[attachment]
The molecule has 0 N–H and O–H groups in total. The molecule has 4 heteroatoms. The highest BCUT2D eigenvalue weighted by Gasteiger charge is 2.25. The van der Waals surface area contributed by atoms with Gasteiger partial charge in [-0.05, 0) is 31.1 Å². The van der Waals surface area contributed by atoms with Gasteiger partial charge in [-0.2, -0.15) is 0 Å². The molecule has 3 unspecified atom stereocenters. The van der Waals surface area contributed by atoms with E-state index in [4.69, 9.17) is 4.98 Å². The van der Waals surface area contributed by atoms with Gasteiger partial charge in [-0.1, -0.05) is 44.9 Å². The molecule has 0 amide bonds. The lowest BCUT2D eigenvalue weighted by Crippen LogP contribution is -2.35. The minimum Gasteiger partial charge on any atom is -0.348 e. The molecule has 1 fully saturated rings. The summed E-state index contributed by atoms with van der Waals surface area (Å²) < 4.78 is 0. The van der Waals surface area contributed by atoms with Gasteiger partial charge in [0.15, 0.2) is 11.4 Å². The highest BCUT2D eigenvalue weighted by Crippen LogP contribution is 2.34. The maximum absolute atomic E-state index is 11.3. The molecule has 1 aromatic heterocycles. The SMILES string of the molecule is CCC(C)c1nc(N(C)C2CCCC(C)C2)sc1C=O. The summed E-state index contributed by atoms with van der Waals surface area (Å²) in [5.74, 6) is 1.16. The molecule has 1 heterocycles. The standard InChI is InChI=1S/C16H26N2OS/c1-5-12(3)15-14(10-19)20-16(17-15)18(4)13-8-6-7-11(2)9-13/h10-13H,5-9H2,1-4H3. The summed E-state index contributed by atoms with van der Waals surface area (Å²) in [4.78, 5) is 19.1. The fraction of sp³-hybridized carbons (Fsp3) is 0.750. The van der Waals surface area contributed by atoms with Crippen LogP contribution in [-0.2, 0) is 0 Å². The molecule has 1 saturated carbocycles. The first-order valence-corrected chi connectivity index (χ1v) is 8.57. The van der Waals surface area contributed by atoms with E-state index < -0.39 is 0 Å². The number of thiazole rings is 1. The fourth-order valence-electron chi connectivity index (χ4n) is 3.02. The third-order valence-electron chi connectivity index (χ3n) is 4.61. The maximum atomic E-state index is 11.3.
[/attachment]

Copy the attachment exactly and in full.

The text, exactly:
The molecule has 0 N–H and O–H groups in total. The molecule has 4 heteroatoms. The highest BCUT2D eigenvalue weighted by Gasteiger charge is 2.25. The van der Waals surface area contributed by atoms with Gasteiger partial charge in [-0.05, 0) is 31.1 Å². The van der Waals surface area contributed by atoms with Gasteiger partial charge in [-0.2, -0.15) is 0 Å². The molecule has 3 unspecified atom stereocenters. The van der Waals surface area contributed by atoms with E-state index in [4.69, 9.17) is 4.98 Å². The van der Waals surface area contributed by atoms with Gasteiger partial charge in [-0.1, -0.05) is 44.9 Å². The molecule has 0 amide bonds. The lowest BCUT2D eigenvalue weighted by Crippen LogP contribution is -2.35. The minimum Gasteiger partial charge on any atom is -0.348 e. The molecule has 1 fully saturated rings. The summed E-state index contributed by atoms with van der Waals surface area (Å²) < 4.78 is 0. The van der Waals surface area contributed by atoms with Gasteiger partial charge in [0.15, 0.2) is 11.4 Å². The highest BCUT2D eigenvalue weighted by Crippen LogP contribution is 2.34. The maximum absolute atomic E-state index is 11.3. The molecule has 1 aromatic heterocycles. The SMILES string of the molecule is CCC(C)c1nc(N(C)C2CCCC(C)C2)sc1C=O. The summed E-state index contributed by atoms with van der Waals surface area (Å²) in [5.74, 6) is 1.16. The molecule has 1 heterocycles. The standard InChI is InChI=1S/C16H26N2OS/c1-5-12(3)15-14(10-19)20-16(17-15)18(4)13-8-6-7-11(2)9-13/h10-13H,5-9H2,1-4H3. The summed E-state index contributed by atoms with van der Waals surface area (Å²) in [4.78, 5) is 19.1. The fraction of sp³-hybridized carbons (Fsp3) is 0.750. The van der Waals surface area contributed by atoms with Crippen LogP contribution in [-0.2, 0) is 0 Å². The molecule has 1 saturated carbocycles. The first-order valence-corrected chi connectivity index (χ1v) is 8.57. The van der Waals surface area contributed by atoms with E-state index < -0.39 is 0 Å². The number of thiazole rings is 1. The fourth-order valence-electron chi connectivity index (χ4n) is 3.02. The third-order valence-electron chi connectivity index (χ3n) is 4.61. The maximum atomic E-state index is 11.3.